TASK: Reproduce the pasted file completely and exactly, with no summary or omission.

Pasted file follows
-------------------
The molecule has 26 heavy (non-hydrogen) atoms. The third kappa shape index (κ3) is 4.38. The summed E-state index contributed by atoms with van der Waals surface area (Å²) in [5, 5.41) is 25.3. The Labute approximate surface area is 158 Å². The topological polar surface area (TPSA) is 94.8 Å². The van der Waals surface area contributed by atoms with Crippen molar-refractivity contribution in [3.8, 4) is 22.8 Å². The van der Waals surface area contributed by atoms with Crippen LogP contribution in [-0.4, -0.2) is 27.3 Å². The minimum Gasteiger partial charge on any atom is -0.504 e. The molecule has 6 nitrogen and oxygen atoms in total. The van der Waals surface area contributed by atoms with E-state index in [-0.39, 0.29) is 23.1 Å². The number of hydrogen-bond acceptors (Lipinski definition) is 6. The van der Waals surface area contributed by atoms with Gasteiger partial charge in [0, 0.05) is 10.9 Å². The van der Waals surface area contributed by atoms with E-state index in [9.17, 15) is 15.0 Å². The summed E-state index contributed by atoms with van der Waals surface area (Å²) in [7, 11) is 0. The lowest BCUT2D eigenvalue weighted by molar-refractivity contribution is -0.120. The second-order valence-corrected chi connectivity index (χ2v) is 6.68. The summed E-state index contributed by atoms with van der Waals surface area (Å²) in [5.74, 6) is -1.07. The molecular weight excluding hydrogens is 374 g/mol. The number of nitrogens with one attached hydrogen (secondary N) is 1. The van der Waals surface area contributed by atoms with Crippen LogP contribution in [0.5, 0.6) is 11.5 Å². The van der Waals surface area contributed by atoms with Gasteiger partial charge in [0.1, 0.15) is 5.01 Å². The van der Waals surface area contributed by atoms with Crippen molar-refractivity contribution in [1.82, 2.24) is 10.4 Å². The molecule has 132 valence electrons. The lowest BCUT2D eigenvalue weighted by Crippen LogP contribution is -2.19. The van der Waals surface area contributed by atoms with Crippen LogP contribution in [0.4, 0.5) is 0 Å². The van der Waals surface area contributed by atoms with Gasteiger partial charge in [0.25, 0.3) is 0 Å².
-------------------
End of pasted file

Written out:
The molecule has 26 heavy (non-hydrogen) atoms. The third kappa shape index (κ3) is 4.38. The summed E-state index contributed by atoms with van der Waals surface area (Å²) in [5, 5.41) is 25.3. The Labute approximate surface area is 158 Å². The topological polar surface area (TPSA) is 94.8 Å². The van der Waals surface area contributed by atoms with Crippen molar-refractivity contribution in [3.8, 4) is 22.8 Å². The van der Waals surface area contributed by atoms with Crippen LogP contribution in [-0.4, -0.2) is 27.3 Å². The minimum Gasteiger partial charge on any atom is -0.504 e. The molecule has 6 nitrogen and oxygen atoms in total. The van der Waals surface area contributed by atoms with E-state index in [-0.39, 0.29) is 23.1 Å². The number of hydrogen-bond acceptors (Lipinski definition) is 6. The van der Waals surface area contributed by atoms with Gasteiger partial charge in [0, 0.05) is 10.9 Å². The van der Waals surface area contributed by atoms with E-state index in [9.17, 15) is 15.0 Å². The summed E-state index contributed by atoms with van der Waals surface area (Å²) in [7, 11) is 0. The lowest BCUT2D eigenvalue weighted by molar-refractivity contribution is -0.120. The second-order valence-corrected chi connectivity index (χ2v) is 6.68. The summed E-state index contributed by atoms with van der Waals surface area (Å²) in [5.74, 6) is -1.07. The molecular weight excluding hydrogens is 374 g/mol. The number of nitrogens with one attached hydrogen (secondary N) is 1. The van der Waals surface area contributed by atoms with Crippen LogP contribution in [0.5, 0.6) is 11.5 Å². The van der Waals surface area contributed by atoms with Gasteiger partial charge in [0.1, 0.15) is 5.01 Å². The van der Waals surface area contributed by atoms with Crippen molar-refractivity contribution in [1.82, 2.24) is 10.4 Å². The molecule has 132 valence electrons. The lowest BCUT2D eigenvalue weighted by Crippen LogP contribution is -2.19. The van der Waals surface area contributed by atoms with Crippen LogP contribution in [0.4, 0.5) is 0 Å². The van der Waals surface area contributed by atoms with Gasteiger partial charge in [0.25, 0.3) is 0 Å².